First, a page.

I may get flogged for saying this - oh well. I use 3-in-1 oil on most of my chains. Its not messy if applied in a deliberate manner and the excess removed afterward. Applying it does not require removing the chain or excessive cleaning.

I have tried dry / wax formulations, with those I was relubing the chain after every ride. The oil based lube lasts much longer, especially in nasty conditions.

Quote:
Originally Posted by oldbobcat .

Well why the hell not?

As long as I don't have to work on bikes with rusty, dry, or dirty gummy drivetrains that require flossing between the cogs and scaling the derailleur pulleys, you're doing something right.



Yeh, we only flog you if you say you use WD-40.
 
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Tnark

New Member
Sep 27, 2009
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Choice and method of chain lube, cleaning etc must be one of the most hotly debated topics in forums, everybody has their own best treatment.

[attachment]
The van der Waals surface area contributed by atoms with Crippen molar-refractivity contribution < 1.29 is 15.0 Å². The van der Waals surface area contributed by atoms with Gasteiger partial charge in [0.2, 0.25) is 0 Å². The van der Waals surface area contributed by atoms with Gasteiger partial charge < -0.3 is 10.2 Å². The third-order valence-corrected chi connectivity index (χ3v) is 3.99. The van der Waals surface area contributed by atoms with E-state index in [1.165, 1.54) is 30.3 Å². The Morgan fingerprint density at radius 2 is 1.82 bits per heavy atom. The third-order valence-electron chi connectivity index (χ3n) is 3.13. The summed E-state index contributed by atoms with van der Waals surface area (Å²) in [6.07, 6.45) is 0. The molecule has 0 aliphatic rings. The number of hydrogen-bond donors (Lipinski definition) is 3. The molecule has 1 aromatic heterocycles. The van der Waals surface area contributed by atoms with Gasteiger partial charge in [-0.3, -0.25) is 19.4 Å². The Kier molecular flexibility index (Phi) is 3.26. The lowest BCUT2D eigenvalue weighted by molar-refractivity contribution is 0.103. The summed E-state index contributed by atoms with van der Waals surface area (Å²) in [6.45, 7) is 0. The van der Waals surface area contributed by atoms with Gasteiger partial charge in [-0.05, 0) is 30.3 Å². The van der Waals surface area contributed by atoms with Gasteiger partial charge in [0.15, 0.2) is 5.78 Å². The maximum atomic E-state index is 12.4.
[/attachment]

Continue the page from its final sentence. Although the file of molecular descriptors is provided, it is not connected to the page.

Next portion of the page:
I'm a strong believer that over-lubing just attracts grit onto the chain, and creates a great grinding paste that wears out the chain. The lube is meant to stay within the links of a chain, not on the outside where it attracts dirt, and smothers the drivetrain with black mess. The one good thing about dry wax type lubes is that they don't attract so much grit - but I don't think they lubricate as well as oil based products.



Here's my two cents worth...

- Regular cleaning and lubing is more important than choice of lube.